Before GOODRICH, McLAUGHLIN and O'CONNELL, Circuit Judges.
McLAUGHLIN, Circuit Judge.
In 1944, while based in England, appellant, then a private in our Air Corps, was convicted of rape and attempted rape by a general court-martial. His sentence of life imprisonment was later reduced to sixteen years. He appeals from the dismissal of his petition for habeas corpus by the District Court.
Both offenses were alleged to have been committed between 10:30 and 11:45 on the night of July 11, 1944, in the same area, which was about five miles distant from his particular base. Appellant claimed that on that evening he had bicycled by himself to public houses in nearby towns, had drunk some beer, and was back in camp well before midnight. Miriam Cullum, the attempted rape complaining witness, testified that she was returning to her home that night about half past ten, walking along with a Mrs. Kerry and wheeling her bicycle beside her. An American soldier passing by asked to accompany them home. Mrs. Kerry said "No." Miss Cullum said nothing. The soldier went with them. Mrs. Kerry left them at her house. Miss Cullum went off on her bicycle. The soldier went with her or followed her. She says he then forced her off her wheel and attempted to rape her. Some people came along and the soldier rode away on his bicycle. Miss Cullum says she told her parents what had happened.
The second girl, Miss Dale, stated that she was on her way home about 11:05. She, too, was on a bicycle. She said that an American soldier rode up to her on a bicycle and forced her off it. As some other soldiers passed she remounted and rode towards her home with the soldier riding beside her. A little later he pushed her from her wheel and after a struggle had intercourse with her.Miss Dale wore glasses. These were not dislodged in the melee. She, too, told her family of the occurrence. Neither the girls nor their families notified the police. It was Miss Dale's going to a doctor in fear of pregnancy, with the doctor advising the authorities, that brought on an official investigation.*fn1 Since the girls said an American soldier was involved in each instance, our army, through enlisted men of its Criminal Investigation Division, investigated them in conjunction with the local police. Meanwhile, the Provost Marshal, Lieutenant Todd, was interviewing suspects, among whom was appellant. The latter was questioned for two hours by Todd and held for an identification line-up which was consented to by him and his unit commander. At the line-up the girls identified Smith. He contends that the line-up was unfair; that indications were given by the military police of his identity. We cannot, of course, here weigh the evidence as to that, but it is to be noted that the officer in charge was Lieutenant Todd.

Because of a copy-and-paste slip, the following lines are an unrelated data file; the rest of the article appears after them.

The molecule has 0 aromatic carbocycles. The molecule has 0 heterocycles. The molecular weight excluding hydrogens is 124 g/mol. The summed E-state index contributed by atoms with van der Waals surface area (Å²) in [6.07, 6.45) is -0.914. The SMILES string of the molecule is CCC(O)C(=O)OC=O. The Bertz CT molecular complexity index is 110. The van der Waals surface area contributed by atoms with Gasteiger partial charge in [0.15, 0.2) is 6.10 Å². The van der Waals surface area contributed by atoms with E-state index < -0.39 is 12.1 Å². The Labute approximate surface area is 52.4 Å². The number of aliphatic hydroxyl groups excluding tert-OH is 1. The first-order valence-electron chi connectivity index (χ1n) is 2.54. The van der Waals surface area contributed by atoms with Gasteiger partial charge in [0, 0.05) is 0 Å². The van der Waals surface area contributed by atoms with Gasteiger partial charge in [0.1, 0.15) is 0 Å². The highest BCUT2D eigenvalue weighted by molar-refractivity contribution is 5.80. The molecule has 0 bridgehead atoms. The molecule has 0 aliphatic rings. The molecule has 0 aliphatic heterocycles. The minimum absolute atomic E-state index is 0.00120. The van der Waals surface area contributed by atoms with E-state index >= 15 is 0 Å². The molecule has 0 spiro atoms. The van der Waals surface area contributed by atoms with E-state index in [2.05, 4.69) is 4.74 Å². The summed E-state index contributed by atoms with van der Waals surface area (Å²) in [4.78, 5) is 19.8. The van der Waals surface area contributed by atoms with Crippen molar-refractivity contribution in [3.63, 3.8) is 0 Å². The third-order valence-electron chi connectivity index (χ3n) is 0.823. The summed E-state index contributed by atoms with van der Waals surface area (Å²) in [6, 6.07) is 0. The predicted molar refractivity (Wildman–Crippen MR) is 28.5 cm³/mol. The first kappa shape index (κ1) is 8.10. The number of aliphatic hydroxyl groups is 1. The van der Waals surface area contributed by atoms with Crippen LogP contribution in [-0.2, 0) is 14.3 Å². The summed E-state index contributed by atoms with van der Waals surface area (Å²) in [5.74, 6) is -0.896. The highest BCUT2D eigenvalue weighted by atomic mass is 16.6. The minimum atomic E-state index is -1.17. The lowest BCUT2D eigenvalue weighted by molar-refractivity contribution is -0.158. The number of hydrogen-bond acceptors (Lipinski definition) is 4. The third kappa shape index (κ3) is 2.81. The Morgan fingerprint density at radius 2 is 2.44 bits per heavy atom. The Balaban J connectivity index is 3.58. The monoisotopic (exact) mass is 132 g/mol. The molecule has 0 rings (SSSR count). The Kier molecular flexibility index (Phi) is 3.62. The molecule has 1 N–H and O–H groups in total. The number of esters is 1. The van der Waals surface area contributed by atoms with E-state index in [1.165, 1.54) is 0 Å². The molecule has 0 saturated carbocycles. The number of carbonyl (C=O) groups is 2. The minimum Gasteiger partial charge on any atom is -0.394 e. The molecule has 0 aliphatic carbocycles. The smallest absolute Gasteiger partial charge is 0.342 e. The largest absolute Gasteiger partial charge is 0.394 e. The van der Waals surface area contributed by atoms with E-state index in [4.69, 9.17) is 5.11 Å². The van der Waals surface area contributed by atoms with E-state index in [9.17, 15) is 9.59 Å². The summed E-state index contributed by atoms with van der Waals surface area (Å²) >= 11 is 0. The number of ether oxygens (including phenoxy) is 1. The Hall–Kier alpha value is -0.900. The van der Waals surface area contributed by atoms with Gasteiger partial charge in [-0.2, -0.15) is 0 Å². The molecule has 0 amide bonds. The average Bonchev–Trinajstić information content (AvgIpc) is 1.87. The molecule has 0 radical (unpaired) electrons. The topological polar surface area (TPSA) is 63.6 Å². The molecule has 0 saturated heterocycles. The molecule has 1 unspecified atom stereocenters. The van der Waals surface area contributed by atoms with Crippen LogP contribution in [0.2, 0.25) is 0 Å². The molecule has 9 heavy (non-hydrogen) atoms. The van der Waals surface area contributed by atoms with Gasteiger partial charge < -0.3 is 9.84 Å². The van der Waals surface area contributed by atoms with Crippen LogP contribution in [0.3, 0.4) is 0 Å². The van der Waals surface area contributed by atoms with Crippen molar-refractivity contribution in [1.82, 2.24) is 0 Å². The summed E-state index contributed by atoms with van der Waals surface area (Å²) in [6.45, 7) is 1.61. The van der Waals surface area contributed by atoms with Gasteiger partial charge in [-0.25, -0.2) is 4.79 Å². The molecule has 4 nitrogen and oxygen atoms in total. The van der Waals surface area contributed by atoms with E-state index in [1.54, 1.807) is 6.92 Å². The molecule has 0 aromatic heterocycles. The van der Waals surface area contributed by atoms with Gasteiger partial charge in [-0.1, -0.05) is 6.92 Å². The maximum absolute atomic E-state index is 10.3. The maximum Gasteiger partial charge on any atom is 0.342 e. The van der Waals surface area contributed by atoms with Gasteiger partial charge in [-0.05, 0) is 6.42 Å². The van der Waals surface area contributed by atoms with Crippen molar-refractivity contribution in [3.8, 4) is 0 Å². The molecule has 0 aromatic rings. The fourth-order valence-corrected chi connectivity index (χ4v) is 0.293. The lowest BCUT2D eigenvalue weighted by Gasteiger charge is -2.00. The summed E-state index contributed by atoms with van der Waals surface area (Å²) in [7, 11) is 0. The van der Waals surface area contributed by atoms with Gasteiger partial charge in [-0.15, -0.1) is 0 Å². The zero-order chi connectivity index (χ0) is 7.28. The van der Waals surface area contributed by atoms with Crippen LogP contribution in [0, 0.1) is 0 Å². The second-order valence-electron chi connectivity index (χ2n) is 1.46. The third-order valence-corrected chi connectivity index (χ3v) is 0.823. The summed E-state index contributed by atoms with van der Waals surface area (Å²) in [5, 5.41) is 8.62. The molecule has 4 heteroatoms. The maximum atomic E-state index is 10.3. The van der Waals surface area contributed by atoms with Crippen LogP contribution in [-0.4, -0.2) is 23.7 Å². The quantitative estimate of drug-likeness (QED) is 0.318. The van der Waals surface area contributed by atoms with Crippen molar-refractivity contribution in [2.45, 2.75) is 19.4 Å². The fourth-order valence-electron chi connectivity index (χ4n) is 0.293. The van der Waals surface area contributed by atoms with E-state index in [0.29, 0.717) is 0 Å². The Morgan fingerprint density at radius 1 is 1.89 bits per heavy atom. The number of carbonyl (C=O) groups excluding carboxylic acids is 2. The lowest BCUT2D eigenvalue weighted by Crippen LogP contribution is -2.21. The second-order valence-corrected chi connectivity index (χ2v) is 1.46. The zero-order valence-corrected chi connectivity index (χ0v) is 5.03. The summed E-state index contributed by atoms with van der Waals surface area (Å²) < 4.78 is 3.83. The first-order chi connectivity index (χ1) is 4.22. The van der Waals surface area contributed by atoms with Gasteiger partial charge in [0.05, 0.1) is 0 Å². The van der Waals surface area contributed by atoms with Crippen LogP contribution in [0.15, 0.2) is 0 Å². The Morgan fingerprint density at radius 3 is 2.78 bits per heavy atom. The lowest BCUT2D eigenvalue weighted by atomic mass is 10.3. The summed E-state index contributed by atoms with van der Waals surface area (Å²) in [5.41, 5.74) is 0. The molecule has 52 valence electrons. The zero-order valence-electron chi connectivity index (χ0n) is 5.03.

Todd returned Smith to his cell after the line-up and then would seem to have interviewed the girls that same evening. Exhibit B for the defense referred to at the trial as "Statement of Sheila Dale to Lieutenant Todd" appears to be the record of such an interview. Todd signed these as true copies. Illustrating Todd's connection with the interviews, on page 4 of Exhibit B at the end of Miss Dale's statement and just under her typed signature, appears the following:
"Original statements in the pocketbook of P.C. 305 Felton, Pages Nos. 112-119, and 141, taken at 10.30 A.M. 12.7.44. at Dr. Beckett's Surgery, Manningtree, and at 7.45 P.M. 18.7.44. at Raydon Aerodrome, respectively.